Unique challenges for women investors
Due to a number of gender-based challenges, women may be playing catch-up when it comes to investing for retirement and other long-term financial goals.
Women continue to represent a growing share of household income. More than one-third of married women earn more than their husbands and 40 percent of women with children are the primary breadwinners in their families.
But even high net worth women cannot escape the gender-based challenges that may hinder their ability to ensure financial security in their later years. Consider the following factors affecting women as they invest for long-term financial goals such as retirement.
The Gender Gap–a Reality Check
• Income: Women who worked full-time and on salary earned $0.82 for every dollar men earned in 2012 – a considerable difference over the course of a lifetime. The disparity was widest for workers aged 45 to 54 years ($0.75 on the dollar) and narrowest for those aged 25 to 34 years.
• Employment: Women typically spend more years out of the workforce to care for family members. Studies estimate that 3 out of 4 informal caregivers are women, many of whom are middle-aged mothers who have cut back on their work hours, quit their jobs, or taken a leave of absence. Since traditional pension plans and Social Security benefits are generally determined by years of service, leaving work for periods of time often means lower retirement benefits.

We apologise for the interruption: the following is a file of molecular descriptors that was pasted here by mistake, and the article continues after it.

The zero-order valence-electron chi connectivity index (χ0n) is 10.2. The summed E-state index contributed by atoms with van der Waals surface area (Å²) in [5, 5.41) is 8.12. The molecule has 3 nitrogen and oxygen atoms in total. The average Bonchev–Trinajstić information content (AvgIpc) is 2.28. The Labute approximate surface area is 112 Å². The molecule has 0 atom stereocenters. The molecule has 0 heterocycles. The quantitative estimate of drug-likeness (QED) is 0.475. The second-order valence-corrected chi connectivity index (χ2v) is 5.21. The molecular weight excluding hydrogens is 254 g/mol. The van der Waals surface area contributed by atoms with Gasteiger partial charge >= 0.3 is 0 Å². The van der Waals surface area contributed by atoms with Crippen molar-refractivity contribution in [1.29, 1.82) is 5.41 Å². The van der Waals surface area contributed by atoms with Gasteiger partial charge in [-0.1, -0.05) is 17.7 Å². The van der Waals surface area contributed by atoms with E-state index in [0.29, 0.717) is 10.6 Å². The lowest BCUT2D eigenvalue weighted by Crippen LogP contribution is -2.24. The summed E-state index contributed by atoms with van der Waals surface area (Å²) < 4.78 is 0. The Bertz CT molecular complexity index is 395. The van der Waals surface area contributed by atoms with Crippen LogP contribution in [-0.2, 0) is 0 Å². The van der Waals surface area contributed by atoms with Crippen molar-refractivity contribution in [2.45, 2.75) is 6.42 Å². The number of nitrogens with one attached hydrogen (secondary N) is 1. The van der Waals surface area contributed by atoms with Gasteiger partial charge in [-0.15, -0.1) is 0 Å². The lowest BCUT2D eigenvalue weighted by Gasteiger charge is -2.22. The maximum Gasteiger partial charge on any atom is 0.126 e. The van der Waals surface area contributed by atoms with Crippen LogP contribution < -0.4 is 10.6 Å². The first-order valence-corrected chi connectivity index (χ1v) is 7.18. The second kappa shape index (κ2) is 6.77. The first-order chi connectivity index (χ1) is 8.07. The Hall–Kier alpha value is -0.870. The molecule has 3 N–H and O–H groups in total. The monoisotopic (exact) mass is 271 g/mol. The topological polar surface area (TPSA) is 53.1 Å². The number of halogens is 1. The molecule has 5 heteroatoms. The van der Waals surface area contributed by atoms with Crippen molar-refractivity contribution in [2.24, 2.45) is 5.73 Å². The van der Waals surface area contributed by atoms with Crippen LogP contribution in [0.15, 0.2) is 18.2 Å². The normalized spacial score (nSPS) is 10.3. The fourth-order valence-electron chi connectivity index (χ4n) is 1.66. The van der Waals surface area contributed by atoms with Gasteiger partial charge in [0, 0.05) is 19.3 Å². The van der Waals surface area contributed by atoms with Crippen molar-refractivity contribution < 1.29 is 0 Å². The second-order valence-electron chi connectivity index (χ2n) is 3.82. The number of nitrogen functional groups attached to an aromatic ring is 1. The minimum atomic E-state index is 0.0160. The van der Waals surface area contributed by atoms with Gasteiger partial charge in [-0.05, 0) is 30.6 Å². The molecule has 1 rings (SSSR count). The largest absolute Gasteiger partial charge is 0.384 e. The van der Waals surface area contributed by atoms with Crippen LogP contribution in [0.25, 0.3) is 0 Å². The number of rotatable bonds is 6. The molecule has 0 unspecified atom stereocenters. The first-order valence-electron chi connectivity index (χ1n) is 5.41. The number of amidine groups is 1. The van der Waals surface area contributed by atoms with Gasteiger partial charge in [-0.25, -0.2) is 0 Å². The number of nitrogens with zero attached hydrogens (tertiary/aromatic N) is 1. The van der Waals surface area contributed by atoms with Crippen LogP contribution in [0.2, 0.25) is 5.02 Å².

• Retirement Income: The average annual pension benefit of women aged 65 and over is $13,225, compared with $20,434 for the average 65-year-old man. Furthermore, only 29.2 percent of women over 65 receive pension benefits at all.
• Social Security: On average, a retired female worker received an average monthly Social Security benefit of $1,134 during December 2013, compared with $1,451 for the average retired male. This 22 percent differential has held steady for the past five years.
• Longevity: Women tend to outlive men by about five years, and life expectancies continue to rise. In addition, according to U.S. Census Bureau data from 2012, women age 65 and over were three times as likely as men of the same age to be widowed (37 percent compared with 12 percent), and nearly three-quarters (73 percent) of women aged 85 and over were widowed, compared with 36 percent of men.
What does this mean to you? Simply that all women — whether single, married, divorced or widowed — should make investing for long-term financial goals a lifelong endeavor.